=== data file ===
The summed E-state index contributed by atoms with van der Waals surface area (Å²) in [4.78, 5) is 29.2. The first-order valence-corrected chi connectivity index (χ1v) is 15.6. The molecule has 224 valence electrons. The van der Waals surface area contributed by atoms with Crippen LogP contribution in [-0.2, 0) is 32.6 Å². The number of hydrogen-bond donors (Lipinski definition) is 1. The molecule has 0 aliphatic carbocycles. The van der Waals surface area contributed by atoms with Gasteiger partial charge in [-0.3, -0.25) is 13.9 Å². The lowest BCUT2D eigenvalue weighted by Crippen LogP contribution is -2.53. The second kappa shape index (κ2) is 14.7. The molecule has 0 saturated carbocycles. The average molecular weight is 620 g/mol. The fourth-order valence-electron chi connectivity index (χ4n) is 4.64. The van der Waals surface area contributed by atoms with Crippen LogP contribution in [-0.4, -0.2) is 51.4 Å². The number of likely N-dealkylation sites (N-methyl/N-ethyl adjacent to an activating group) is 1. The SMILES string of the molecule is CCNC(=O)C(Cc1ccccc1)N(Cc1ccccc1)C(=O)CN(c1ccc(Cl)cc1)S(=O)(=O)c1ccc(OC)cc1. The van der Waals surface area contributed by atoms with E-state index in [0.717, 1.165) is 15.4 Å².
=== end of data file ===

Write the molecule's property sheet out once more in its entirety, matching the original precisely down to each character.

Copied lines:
The summed E-state index contributed by atoms with van der Waals surface area (Å²) in [4.78, 5) is 29.2. The first-order valence-corrected chi connectivity index (χ1v) is 15.6. The molecule has 224 valence electrons. The van der Waals surface area contributed by atoms with Crippen LogP contribution in [-0.2, 0) is 32.6 Å². The number of hydrogen-bond donors (Lipinski definition) is 1. The molecule has 0 aliphatic carbocycles. The van der Waals surface area contributed by atoms with Gasteiger partial charge in [-0.3, -0.25) is 13.9 Å². The lowest BCUT2D eigenvalue weighted by Crippen LogP contribution is -2.53. The second kappa shape index (κ2) is 14.7. The molecule has 0 saturated carbocycles. The average molecular weight is 620 g/mol. The fourth-order valence-electron chi connectivity index (χ4n) is 4.64. The van der Waals surface area contributed by atoms with Crippen LogP contribution in [-0.4, -0.2) is 51.4 Å². The number of likely N-dealkylation sites (N-methyl/N-ethyl adjacent to an activating group) is 1. The SMILES string of the molecule is CCNC(=O)C(Cc1ccccc1)N(Cc1ccccc1)C(=O)CN(c1ccc(Cl)cc1)S(=O)(=O)c1ccc(OC)cc1. The van der Waals surface area contributed by atoms with E-state index in [0.717, 1.165) is 15.4 Å².